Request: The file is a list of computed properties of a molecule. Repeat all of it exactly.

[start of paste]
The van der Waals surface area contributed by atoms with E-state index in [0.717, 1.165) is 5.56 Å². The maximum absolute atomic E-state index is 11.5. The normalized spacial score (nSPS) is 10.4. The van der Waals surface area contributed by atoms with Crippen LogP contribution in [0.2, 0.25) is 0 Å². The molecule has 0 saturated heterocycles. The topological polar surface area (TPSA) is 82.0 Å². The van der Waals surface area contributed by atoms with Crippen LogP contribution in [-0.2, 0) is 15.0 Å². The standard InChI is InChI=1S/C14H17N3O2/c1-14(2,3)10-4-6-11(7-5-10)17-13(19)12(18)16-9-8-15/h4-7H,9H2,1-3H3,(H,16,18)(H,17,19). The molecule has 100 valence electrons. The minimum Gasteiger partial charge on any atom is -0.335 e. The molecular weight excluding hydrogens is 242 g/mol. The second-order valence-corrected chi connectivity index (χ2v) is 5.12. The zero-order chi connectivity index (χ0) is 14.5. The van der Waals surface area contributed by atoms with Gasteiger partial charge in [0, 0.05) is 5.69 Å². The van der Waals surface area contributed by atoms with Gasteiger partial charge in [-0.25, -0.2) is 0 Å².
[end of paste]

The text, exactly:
The van der Waals surface area contributed by atoms with E-state index in [0.717, 1.165) is 5.56 Å². The maximum absolute atomic E-state index is 11.5. The normalized spacial score (nSPS) is 10.4. The van der Waals surface area contributed by atoms with Crippen LogP contribution in [0.2, 0.25) is 0 Å². The molecule has 0 saturated heterocycles. The topological polar surface area (TPSA) is 82.0 Å². The van der Waals surface area contributed by atoms with Crippen LogP contribution in [-0.2, 0) is 15.0 Å². The standard InChI is InChI=1S/C14H17N3O2/c1-14(2,3)10-4-6-11(7-5-10)17-13(19)12(18)16-9-8-15/h4-7H,9H2,1-3H3,(H,16,18)(H,17,19). The molecule has 100 valence electrons. The minimum Gasteiger partial charge on any atom is -0.335 e. The molecular weight excluding hydrogens is 242 g/mol. The second-order valence-corrected chi connectivity index (χ2v) is 5.12. The zero-order chi connectivity index (χ0) is 14.5. The van der Waals surface area contributed by atoms with Gasteiger partial charge in [0, 0.05) is 5.69 Å². The van der Waals surface area contributed by atoms with Gasteiger partial charge in [-0.25, -0.2) is 0 Å².